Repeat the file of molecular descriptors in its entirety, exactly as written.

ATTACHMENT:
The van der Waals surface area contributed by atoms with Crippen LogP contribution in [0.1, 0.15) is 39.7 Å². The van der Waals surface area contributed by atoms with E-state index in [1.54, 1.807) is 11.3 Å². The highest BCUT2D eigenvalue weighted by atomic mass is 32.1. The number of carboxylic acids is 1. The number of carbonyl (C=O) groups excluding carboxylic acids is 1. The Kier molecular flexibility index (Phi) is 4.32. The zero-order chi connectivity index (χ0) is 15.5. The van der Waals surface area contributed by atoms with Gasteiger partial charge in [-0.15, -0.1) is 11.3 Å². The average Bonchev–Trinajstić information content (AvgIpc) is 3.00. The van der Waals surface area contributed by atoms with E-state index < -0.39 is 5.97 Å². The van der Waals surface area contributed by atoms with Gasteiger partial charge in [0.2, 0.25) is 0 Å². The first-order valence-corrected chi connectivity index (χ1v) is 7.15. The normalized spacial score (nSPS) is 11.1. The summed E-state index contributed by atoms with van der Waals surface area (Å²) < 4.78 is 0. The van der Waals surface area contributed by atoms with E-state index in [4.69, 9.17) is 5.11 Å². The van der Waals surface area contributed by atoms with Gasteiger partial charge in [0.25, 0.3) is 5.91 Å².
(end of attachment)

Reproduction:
The van der Waals surface area contributed by atoms with Crippen LogP contribution in [0.1, 0.15) is 39.7 Å². The van der Waals surface area contributed by atoms with E-state index in [1.54, 1.807) is 11.3 Å². The highest BCUT2D eigenvalue weighted by atomic mass is 32.1. The number of carboxylic acids is 1. The number of carbonyl (C=O) groups excluding carboxylic acids is 1. The Kier molecular flexibility index (Phi) is 4.32. The zero-order chi connectivity index (χ0) is 15.5. The van der Waals surface area contributed by atoms with Gasteiger partial charge in [-0.15, -0.1) is 11.3 Å². The average Bonchev–Trinajstić information content (AvgIpc) is 3.00. The van der Waals surface area contributed by atoms with E-state index < -0.39 is 5.97 Å². The van der Waals surface area contributed by atoms with Gasteiger partial charge in [0.2, 0.25) is 0 Å². The first-order valence-corrected chi connectivity index (χ1v) is 7.15. The normalized spacial score (nSPS) is 11.1. The summed E-state index contributed by atoms with van der Waals surface area (Å²) < 4.78 is 0. The van der Waals surface area contributed by atoms with E-state index in [4.69, 9.17) is 5.11 Å². The van der Waals surface area contributed by atoms with Gasteiger partial charge in [0.25, 0.3) is 5.91 Å².